One of the great things about our school district is the delayed start time for middle and high school students. The older kids start AFTER the elementary kids. Instead of being the first ones on the bus, they are the last ones on the bus. I’m pretty sure the school district’s scheduling decisions were based on lots of science and not, say, an unmitigated fear of what teenagers are like when they’ve had to rise before the sun. Little kids usually wake first while big kids tend to sleep in. It’s all very logical and makes sense and I think it would work really well for families with kids that aren’t broken like mine. Because mine are broken and this setup has been terrible for us.
My two youngest, elementary-aged children would sleep until the average Sunday brunch time each and every day if I would let them. They are both extremely difficult to motivate in the early morning hours. Simply raising their heads off of their pillows seems like a monumental task, so crushing are their grade school responsibilities. Meanwhile, my oldest child, my middle schooler, could watch the director’s cut of “Titanic” in the free time he has each day between when he’s ready for school and when he has to leave to catch the bus. He has so many minutes to burn that he actually gets bored, inevitably following me from room to room trying to discuss some sports thing as I’m deep-breathing my way through my first cup of coffee while simultaneously packing lunches, trying to find PE-approved shoes, stuffing the green folder in backpacks, and imploring his younger siblings to please, for the love, JUST GET OUT OF BED.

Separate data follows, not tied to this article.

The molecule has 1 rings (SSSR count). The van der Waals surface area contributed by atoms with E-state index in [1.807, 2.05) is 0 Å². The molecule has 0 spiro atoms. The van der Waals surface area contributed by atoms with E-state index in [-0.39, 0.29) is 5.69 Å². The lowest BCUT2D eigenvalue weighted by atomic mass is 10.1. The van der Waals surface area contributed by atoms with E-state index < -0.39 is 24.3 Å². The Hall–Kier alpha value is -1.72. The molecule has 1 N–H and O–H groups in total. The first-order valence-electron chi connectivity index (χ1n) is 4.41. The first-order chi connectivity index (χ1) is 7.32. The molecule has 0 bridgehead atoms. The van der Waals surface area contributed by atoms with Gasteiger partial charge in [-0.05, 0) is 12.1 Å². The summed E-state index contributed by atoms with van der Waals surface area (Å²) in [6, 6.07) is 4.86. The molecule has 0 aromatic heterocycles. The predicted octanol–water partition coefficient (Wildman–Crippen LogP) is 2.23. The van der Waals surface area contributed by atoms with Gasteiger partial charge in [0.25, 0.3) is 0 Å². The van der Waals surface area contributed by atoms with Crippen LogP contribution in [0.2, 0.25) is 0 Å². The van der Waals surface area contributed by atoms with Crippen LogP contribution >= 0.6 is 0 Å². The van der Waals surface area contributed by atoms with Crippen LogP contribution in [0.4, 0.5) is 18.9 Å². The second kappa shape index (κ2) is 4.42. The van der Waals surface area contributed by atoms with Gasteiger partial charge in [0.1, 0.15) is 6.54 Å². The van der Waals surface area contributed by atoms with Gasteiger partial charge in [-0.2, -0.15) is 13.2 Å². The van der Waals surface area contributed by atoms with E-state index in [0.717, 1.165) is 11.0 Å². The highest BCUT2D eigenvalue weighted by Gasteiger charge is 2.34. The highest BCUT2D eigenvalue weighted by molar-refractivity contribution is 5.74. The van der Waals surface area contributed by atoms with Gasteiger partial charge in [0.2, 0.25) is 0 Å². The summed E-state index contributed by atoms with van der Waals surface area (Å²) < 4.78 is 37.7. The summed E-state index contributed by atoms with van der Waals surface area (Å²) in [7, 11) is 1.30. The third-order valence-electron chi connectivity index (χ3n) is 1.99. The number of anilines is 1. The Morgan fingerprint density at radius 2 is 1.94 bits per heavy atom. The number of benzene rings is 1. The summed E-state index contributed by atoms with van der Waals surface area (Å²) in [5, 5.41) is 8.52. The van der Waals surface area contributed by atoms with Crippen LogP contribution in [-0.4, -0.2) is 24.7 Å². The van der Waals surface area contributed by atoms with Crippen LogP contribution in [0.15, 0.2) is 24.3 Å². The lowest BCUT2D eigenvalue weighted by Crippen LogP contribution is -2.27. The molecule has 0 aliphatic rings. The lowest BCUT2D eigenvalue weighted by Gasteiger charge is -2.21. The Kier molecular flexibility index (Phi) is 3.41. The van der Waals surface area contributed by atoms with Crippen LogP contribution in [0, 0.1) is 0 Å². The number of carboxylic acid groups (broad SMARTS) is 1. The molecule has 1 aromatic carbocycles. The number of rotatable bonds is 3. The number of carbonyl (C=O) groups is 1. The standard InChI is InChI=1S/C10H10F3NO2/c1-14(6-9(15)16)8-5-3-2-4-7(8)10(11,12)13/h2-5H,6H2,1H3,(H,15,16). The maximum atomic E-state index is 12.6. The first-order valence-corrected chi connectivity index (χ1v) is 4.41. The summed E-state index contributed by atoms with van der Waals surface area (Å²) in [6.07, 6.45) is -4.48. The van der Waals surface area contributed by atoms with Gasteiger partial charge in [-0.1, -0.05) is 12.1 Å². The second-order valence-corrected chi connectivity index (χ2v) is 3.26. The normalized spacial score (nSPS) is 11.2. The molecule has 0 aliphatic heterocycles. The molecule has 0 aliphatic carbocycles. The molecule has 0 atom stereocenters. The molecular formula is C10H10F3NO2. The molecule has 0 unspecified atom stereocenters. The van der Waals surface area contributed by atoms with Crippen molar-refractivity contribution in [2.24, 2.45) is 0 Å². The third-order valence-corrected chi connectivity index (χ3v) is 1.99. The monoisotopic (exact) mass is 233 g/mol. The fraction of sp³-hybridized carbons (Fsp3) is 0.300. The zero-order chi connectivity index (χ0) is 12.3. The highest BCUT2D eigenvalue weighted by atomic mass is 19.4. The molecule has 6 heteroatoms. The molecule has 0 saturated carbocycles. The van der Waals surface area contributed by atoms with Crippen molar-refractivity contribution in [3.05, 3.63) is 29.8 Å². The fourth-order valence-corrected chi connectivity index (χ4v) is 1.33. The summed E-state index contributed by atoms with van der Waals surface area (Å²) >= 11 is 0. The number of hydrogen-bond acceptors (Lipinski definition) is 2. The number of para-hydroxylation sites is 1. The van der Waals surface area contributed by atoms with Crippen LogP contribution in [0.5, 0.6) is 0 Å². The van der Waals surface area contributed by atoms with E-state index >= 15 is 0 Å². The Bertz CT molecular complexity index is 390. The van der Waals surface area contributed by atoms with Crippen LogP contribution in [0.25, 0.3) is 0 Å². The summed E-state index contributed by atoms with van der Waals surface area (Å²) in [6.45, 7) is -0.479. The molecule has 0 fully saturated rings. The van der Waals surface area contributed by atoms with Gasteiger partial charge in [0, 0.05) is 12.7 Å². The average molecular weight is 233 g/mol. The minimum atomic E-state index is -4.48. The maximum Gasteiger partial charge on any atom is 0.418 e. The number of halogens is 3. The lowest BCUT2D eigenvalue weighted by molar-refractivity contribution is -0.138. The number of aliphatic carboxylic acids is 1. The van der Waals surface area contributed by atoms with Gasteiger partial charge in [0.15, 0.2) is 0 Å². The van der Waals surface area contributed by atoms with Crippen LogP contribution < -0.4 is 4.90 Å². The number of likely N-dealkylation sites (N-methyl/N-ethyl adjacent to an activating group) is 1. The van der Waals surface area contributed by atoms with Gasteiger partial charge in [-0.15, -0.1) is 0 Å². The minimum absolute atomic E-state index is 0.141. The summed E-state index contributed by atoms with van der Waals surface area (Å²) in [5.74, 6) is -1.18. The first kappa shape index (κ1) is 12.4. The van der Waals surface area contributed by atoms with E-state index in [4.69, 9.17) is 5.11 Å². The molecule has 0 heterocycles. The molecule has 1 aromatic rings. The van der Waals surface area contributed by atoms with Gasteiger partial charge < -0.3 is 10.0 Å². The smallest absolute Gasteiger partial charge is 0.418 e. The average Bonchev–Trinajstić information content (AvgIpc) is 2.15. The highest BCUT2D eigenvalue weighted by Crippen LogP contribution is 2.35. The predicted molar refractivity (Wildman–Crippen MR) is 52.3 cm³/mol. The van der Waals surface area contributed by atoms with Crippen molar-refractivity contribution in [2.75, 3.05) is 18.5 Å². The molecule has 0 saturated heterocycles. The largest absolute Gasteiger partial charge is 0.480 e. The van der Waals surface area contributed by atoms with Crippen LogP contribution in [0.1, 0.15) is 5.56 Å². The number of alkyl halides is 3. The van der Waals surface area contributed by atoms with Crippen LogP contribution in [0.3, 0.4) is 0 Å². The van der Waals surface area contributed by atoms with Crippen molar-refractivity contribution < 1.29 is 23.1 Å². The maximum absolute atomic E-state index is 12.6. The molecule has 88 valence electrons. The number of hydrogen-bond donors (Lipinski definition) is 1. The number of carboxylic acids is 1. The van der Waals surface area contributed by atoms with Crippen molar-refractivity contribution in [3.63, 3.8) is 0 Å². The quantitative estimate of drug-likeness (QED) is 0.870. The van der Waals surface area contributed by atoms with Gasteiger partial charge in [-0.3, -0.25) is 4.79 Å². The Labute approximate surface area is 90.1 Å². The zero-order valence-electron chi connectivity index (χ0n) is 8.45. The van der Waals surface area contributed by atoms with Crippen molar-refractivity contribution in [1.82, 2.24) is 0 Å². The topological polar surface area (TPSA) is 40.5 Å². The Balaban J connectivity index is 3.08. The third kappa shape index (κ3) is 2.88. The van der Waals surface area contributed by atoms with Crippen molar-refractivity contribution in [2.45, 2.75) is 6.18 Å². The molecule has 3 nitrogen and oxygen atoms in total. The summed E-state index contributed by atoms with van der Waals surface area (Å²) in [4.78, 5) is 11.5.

Anyway, in summary, I spent most of last school year trying unsuccessfully to wake Charlie and Millie up while pretending to listen to Henry talk about football. It was just as much fun as it seems! If you’re guessing that there was a lot of rage involved in our morning routine, you are guessing correctly.
And, let it be known that I tried really, really hard last year to be kind and gentle and loving and patient and to not say the really bad curse words before 7:00 a.m. I had Waffle Wednesdays and French Toast Fridays and special lunch box treats and hugs and kisses and all manner of gentle encouragement to get those two little kids up and out the door. Morning after endless morning, it did not work.
None of it worked. I always ended up yelling. Every time. So much yelling.
I vowed, Scarlett O’Hara-style, that this school year would be different. Because, I simply cannot have another year full of red hot rage over having to doula my children through their before school routines. I just cannot. I need greater independence from my perfectly capable children.
Last year, we tried out alarm clocks but it went poorly. In an era when you can, essentially, just yell commands in the direction of your phone or your Echo or your iPad or your mother, the complicated multi-step process of setting alarm clocks proved problematic for the youngest of our household. Each morning, Millie would turn her bleeping alarm clock off by… unplugging it. Effective, yes, but also not very efficient. That meant, each evening, we’d have to sit down and reset the time and then the alarms and also the snooze capabilities confused each of them and we basically abandoned the alarm clocks pretty early on in the school year.